Tuesday, March 19, 2013

How not to reveal your MySQL DB login/password when sharing code on GitHub or BitBucket?

Solution: use your ~/.my/cnf
Inside your ~/.my.cnf file define the connection parameters to your databases. For example, here I define two groups called local and toto:
user = root
password = ultra_secret
host = localhost

user = capitaine_flam
password = galaxy
host = milky.way.net
This allow me to connect to the databases defined in the group from R using the following command:
This trick also apply when you are writing report using knitR to create Sweave or markdown reports. Your password is stored in clear in your .my.cnf file. So as long as your file system is not compromised you are fairly safe.

Sunday, February 24, 2013

Large correlation in parallel

A little improvement to the bigcor function proposed on Rmazing to compute huge correlation matrix in R, I made the function work in parallel using all the CPU cores available on the machine. The code is here.

Here is a benchmark of the 2 functions on my machine with 8 cores:

Monday, January 14, 2013

Air quality analysis from Beijing twitter feed.

As air pollution in Beijing reach new high [NYT article]. I re-ran the analysis I put online a few months ago.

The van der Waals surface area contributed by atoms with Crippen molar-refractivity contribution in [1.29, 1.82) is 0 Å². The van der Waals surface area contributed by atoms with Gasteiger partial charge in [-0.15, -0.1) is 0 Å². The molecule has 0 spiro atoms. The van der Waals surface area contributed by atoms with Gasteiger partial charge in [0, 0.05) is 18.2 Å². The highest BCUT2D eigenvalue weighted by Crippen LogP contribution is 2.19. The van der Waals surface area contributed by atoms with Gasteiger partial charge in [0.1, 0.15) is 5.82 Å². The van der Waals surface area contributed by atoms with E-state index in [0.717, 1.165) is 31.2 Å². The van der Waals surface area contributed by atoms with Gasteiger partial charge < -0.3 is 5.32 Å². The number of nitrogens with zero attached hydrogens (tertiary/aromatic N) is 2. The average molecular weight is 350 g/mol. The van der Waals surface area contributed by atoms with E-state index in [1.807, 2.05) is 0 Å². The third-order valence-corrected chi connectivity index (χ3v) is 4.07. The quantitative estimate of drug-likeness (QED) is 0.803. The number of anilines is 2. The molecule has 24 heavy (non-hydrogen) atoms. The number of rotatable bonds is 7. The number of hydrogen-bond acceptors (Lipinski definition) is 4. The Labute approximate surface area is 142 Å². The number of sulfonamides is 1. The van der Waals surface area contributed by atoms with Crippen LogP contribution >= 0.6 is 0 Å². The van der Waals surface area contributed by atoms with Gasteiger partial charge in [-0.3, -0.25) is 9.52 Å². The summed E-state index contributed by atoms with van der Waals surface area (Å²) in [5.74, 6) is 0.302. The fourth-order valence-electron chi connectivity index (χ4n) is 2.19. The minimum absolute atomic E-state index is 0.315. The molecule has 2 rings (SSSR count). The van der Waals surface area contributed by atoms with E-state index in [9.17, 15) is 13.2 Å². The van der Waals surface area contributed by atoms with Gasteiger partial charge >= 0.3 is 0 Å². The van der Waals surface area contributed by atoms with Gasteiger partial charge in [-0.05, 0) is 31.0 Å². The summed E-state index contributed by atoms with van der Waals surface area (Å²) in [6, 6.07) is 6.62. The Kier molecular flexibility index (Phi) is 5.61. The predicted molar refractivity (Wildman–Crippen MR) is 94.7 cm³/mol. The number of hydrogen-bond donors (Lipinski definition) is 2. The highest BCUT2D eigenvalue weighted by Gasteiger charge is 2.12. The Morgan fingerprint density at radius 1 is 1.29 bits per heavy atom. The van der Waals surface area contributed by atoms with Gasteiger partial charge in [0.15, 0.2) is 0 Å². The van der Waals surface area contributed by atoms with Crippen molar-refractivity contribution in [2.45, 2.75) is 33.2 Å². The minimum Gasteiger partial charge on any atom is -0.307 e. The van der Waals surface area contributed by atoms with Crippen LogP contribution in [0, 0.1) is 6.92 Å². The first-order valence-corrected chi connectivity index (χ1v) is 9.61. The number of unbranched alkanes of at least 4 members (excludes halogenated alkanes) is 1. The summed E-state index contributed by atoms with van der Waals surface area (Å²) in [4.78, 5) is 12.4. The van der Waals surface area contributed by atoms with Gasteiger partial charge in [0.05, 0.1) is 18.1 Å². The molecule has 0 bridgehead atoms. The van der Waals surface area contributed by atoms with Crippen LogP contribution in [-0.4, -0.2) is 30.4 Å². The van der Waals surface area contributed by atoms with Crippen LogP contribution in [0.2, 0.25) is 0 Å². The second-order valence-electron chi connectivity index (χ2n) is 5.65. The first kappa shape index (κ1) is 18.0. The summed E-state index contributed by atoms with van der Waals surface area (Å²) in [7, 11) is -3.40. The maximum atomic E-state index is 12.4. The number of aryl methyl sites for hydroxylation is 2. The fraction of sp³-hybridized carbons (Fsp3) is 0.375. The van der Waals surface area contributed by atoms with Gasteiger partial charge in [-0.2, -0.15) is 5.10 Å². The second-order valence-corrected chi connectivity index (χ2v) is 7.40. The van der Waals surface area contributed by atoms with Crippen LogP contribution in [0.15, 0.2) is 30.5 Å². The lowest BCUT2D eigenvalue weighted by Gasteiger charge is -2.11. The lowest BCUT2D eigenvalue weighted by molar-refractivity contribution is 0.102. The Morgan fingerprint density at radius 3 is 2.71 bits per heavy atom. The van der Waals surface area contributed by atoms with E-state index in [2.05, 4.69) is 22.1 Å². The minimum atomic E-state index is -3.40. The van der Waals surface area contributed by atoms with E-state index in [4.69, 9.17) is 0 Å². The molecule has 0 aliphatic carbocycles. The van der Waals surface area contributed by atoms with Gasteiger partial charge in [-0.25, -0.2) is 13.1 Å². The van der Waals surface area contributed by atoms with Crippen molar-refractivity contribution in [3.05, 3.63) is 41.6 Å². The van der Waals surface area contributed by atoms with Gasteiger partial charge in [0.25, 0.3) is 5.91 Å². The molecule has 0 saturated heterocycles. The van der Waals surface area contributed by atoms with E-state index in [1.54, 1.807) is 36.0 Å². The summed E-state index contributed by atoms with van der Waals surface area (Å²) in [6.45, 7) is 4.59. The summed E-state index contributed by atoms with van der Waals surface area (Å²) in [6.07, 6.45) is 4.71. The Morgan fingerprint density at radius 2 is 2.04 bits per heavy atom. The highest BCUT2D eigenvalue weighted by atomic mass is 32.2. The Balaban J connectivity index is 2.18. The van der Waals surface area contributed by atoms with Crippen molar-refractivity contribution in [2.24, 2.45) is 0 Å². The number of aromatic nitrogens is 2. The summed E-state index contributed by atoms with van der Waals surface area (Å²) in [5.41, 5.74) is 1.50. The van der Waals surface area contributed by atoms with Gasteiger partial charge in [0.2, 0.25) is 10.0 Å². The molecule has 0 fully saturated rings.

"Crazy bad" is a good description when it reach those levels. But I am sure there are other place like Mexico city, LA etc... that also look as dramatic as those number for Beijing. The fact that the machine is tweeting make the analysis so easy. I hope it keep tweeting and that other place in the world do the same.

From the NYT article:
The existence of the embassy’s machine and the @BeijingAir Twitter feed have been a diplomatic sore point for Chinese officials. In July 2009, a Chinese Foreign Ministry official, Wang Shu’ai, told American diplomats to halt the Twitter feed, saying that the data “is not only confusing but also insulting,” according to a State Department cable obtained by WikiLeaks. Mr. Wang said the embassy’s data could lead to “social consequences.”

Friday, December 21, 2012

Computing an empirical pFDR in R

The positive false discovery rate (pFDR) has become a classical procedure to test for false positive. It is one of my favourite because it rely on a re-sampling approach.

I base my implementation on John Storey PNAS paper and the technical report he published with Rob Tibshirani while at Stanford [1-2] (I find the technical report much more didactic than the PNAS paper).